With luck the Twin Ultra Stick will be as fun...
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Old 08-12-2019, 08:26 AM
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Default Twin Ultra Stick has Flown

I got her out to the field and made three flights yesterday (Sunday, August 11, 2019). I must say she flies different than any other plane I have..

The photos below include a quick catch up on the final location of the electronics for balance at the recommended 4-1/2 inches. The switch was not mounted yet, because I put her on the balance/CG machine one more time before I drilled the hole through the fuselage.

I spent the rest if the evening outside with the twin on a run-up table working on checking the high-speed needles and setting the low-speed needles. I got everything close, but was having some bubbles show up in the right engine. So I called it a day and replaced the internal fuel pickup line in that tank.

The next morning I spent about two hours setting up the throttle curves to match. Idle at 2,500, mid-stick at 6,000 and full about 9,500-9,700. I also went through the curve and matched the remaining points/rpm (7-point curves) through the stick movement.

The maiden flight went pretty well.. I had someone there to help hold the plane for startup, checking the throttle setting/rpm and to check the engines holding the plane straight up. No lean run aiming straight up, but I did end up seeing some bubbles in that orientation.. I think there is possibly some vibration or cavitation going on at the max throttle. I don't see any bubbles before full throttle. And, I don't see bubbles when the plane is level at full throttle (most of the time).. I'll keep looking at that.

taking off she did not track straight by any means.. I definitely had to keep working the rudder both directions to keep the plane going close to the center of the runway.. Ok, I was actually using more like 2/3 of the runway width for my take off runs [laugh].. In flight only took a couple clicks of aileron to keep the wings level.. However it did take several clicks of up elevator..

She is NOT overpowered by any means [laugh].. She will fly, but it is going to be a very "scale" flying plane.. Most of the flight is at 3/4 throttle and she will loop from level at full throttle.. Definitely a little heavy; the loop looks more like a 'Figure 9'...

Back on the ground I adjusted the control linkages to re-center the servos. The elevator sits up about 3/16-inch to provide level flight. However, inverted it just needs a little down elevator to fly level.. Not too bad for a 'scale' flying airplane..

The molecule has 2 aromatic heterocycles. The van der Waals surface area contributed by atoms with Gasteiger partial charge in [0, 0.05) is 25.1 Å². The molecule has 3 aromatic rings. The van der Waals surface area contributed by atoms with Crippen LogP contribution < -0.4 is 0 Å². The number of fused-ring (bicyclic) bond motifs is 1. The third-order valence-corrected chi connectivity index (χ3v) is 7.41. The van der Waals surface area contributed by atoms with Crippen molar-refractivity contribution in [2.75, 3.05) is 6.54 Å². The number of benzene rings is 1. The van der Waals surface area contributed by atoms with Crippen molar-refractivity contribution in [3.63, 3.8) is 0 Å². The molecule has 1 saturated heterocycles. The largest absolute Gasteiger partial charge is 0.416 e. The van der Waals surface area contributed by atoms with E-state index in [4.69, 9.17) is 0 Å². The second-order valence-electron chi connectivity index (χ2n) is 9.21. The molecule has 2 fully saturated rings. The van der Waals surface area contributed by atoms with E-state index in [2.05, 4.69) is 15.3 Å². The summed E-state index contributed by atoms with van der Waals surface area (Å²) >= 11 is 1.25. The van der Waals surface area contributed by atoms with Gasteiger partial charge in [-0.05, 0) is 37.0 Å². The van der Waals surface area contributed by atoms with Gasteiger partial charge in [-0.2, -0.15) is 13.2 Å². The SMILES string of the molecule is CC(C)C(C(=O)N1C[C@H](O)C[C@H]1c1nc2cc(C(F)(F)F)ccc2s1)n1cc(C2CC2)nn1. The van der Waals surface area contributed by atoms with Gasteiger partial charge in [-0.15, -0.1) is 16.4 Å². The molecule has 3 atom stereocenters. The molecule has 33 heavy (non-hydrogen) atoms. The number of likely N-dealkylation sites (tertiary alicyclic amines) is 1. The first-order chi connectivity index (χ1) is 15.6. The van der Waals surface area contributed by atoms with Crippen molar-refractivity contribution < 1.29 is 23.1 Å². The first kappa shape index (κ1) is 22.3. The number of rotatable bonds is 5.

After the three flights; I'm pretty happy with how the plane is flying. It was meant to teach me how to fly the future DC-3 (C-53) project; and it should do that well.

The last couple of photos are at the flying site After the first flight was done - Proof of Life [laugh]..
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Old 08-12-2019, 10:28 AM
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Looks real good TEB. Good job on every thing.
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Old 08-12-2019, 12:57 PM
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Originally Posted by A. J. Clark View Post
Looks real good TEB. Good job on every thing.
Thanks, I appreciate the kind words..
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Old Yesterday, 01:24 PM
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Default Update

I've been flying the Twin Stick for a while.. Still want to add a gyro onto the rudder just to figure out how it will work on the DC-3 project.

I can't say this is my "favorite" flying plane. It definitely takes a different touch.

Into a turn and she starts to drop the nose very fast, you must be ready on the elevator right away.

The plane seems very 'pitchy' in flight. I'm slightly nose heavy and have just a little up elevator to keep it flying level at 3/4 throttle. However, it just feels sensitive on the elevator.

I was originally planning to hang the engines under the wing with the nacelles, but went with the direct mount instead.

I wonder if moving the engine thrust line up to the center of the wing has changed the aerodynamics across the horizontal stab and elevator. For example; the Sweet-N-Low Stik moves the horizontal stab to on top of the fuselage when the wing is on the bottom (compared to the regular Sweet Stik). Therefore, I'm wondering if I'm getting bad air from the wing and the lower position of the stab is not optimal.

I'm not planning to modify this plane just for the feel. I'll keep flying her until the DC-3 is ready for the engines.

But, if someone wants to try this in the future - you may want to hang the engines back down to the original thrust line.

Any Way - We were at the Lemoore NAS Airshow last month.

I stopped and got a picture with her "Big Sister" [laugh]..
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Old Yesterday, 05:06 PM
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Your next step is to add an engine to the nose. I had a midwest twin stick I built years ago and did that. mine was heavy but a ball to fly. I also added 6 total inches to the wing but changed nothing else.

Scott